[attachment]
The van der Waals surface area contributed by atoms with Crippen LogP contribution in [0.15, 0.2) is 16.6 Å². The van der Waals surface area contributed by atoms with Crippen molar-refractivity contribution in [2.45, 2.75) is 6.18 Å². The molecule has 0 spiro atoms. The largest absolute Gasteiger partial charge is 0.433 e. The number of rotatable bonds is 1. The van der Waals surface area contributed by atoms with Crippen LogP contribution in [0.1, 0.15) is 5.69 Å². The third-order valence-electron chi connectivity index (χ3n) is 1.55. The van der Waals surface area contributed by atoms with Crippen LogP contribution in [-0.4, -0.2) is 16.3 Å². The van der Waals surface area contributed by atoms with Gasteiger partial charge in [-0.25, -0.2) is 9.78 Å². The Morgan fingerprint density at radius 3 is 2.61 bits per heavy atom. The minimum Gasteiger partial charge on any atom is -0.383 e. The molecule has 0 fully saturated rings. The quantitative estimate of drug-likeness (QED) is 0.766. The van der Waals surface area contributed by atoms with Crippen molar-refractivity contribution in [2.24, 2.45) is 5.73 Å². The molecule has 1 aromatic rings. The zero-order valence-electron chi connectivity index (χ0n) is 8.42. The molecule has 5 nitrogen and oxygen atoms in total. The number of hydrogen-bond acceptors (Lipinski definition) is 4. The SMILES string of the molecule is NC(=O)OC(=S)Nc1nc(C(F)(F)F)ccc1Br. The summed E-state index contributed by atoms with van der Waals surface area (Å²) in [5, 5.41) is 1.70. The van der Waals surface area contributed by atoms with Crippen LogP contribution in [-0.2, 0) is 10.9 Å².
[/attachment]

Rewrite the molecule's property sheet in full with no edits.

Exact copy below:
The van der Waals surface area contributed by atoms with Crippen LogP contribution in [0.15, 0.2) is 16.6 Å². The van der Waals surface area contributed by atoms with Crippen molar-refractivity contribution in [2.45, 2.75) is 6.18 Å². The molecule has 0 spiro atoms. The largest absolute Gasteiger partial charge is 0.433 e. The number of rotatable bonds is 1. The van der Waals surface area contributed by atoms with Crippen LogP contribution in [0.1, 0.15) is 5.69 Å². The third-order valence-electron chi connectivity index (χ3n) is 1.55. The van der Waals surface area contributed by atoms with Crippen LogP contribution in [-0.4, -0.2) is 16.3 Å². The van der Waals surface area contributed by atoms with Gasteiger partial charge in [-0.25, -0.2) is 9.78 Å². The Morgan fingerprint density at radius 3 is 2.61 bits per heavy atom. The minimum Gasteiger partial charge on any atom is -0.383 e. The molecule has 0 fully saturated rings. The quantitative estimate of drug-likeness (QED) is 0.766. The van der Waals surface area contributed by atoms with Crippen molar-refractivity contribution in [2.24, 2.45) is 5.73 Å². The molecule has 1 aromatic rings. The zero-order valence-electron chi connectivity index (χ0n) is 8.42. The molecule has 5 nitrogen and oxygen atoms in total. The number of hydrogen-bond acceptors (Lipinski definition) is 4. The SMILES string of the molecule is NC(=O)OC(=S)Nc1nc(C(F)(F)F)ccc1Br. The summed E-state index contributed by atoms with van der Waals surface area (Å²) in [5, 5.41) is 1.70. The van der Waals surface area contributed by atoms with Crippen LogP contribution in [-0.2, 0) is 10.9 Å².